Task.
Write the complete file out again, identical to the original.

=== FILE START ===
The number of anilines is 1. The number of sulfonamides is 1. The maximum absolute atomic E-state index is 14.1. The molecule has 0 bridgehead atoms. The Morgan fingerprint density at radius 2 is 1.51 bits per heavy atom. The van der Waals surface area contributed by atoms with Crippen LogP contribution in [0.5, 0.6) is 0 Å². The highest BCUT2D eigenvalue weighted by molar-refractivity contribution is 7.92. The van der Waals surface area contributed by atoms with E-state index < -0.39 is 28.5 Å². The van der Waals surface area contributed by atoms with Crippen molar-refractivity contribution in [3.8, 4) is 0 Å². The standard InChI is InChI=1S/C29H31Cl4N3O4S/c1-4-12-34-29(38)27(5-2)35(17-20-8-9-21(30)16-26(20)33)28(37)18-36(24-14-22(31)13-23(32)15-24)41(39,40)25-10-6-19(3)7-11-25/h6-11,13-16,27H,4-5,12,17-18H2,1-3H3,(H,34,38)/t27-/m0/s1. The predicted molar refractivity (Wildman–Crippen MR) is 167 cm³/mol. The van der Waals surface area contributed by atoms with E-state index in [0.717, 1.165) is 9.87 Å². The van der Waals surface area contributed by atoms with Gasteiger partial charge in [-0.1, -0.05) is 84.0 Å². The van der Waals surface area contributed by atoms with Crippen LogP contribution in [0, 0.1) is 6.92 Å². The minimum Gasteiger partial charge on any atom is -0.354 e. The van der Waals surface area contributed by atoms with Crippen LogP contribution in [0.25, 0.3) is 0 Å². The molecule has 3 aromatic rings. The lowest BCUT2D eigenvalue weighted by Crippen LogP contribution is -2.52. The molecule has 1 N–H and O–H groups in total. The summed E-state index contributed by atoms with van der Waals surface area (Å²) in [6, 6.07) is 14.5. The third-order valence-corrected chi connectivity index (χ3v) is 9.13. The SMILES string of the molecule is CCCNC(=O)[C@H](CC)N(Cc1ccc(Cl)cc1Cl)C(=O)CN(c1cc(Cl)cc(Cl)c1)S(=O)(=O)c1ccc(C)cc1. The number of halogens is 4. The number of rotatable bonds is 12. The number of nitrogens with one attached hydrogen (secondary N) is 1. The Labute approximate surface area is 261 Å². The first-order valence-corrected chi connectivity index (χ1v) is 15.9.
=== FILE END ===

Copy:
The number of anilines is 1. The number of sulfonamides is 1. The maximum absolute atomic E-state index is 14.1. The molecule has 0 bridgehead atoms. The Morgan fingerprint density at radius 2 is 1.51 bits per heavy atom. The van der Waals surface area contributed by atoms with Crippen LogP contribution in [0.5, 0.6) is 0 Å². The highest BCUT2D eigenvalue weighted by molar-refractivity contribution is 7.92. The van der Waals surface area contributed by atoms with E-state index < -0.39 is 28.5 Å². The van der Waals surface area contributed by atoms with Crippen molar-refractivity contribution in [3.8, 4) is 0 Å². The standard InChI is InChI=1S/C29H31Cl4N3O4S/c1-4-12-34-29(38)27(5-2)35(17-20-8-9-21(30)16-26(20)33)28(37)18-36(24-14-22(31)13-23(32)15-24)41(39,40)25-10-6-19(3)7-11-25/h6-11,13-16,27H,4-5,12,17-18H2,1-3H3,(H,34,38)/t27-/m0/s1. The predicted molar refractivity (Wildman–Crippen MR) is 167 cm³/mol. The van der Waals surface area contributed by atoms with E-state index in [0.717, 1.165) is 9.87 Å². The van der Waals surface area contributed by atoms with Gasteiger partial charge in [-0.1, -0.05) is 84.0 Å². The van der Waals surface area contributed by atoms with Crippen LogP contribution in [0, 0.1) is 6.92 Å². The minimum Gasteiger partial charge on any atom is -0.354 e. The van der Waals surface area contributed by atoms with Crippen LogP contribution in [0.25, 0.3) is 0 Å². The molecule has 3 aromatic rings. The lowest BCUT2D eigenvalue weighted by Crippen LogP contribution is -2.52. The molecule has 1 N–H and O–H groups in total. The summed E-state index contributed by atoms with van der Waals surface area (Å²) in [6, 6.07) is 14.5. The third-order valence-corrected chi connectivity index (χ3v) is 9.13. The SMILES string of the molecule is CCCNC(=O)[C@H](CC)N(Cc1ccc(Cl)cc1Cl)C(=O)CN(c1cc(Cl)cc(Cl)c1)S(=O)(=O)c1ccc(C)cc1. The number of halogens is 4. The number of rotatable bonds is 12. The number of nitrogens with one attached hydrogen (secondary N) is 1. The Labute approximate surface area is 261 Å². The first-order valence-corrected chi connectivity index (χ1v) is 15.9.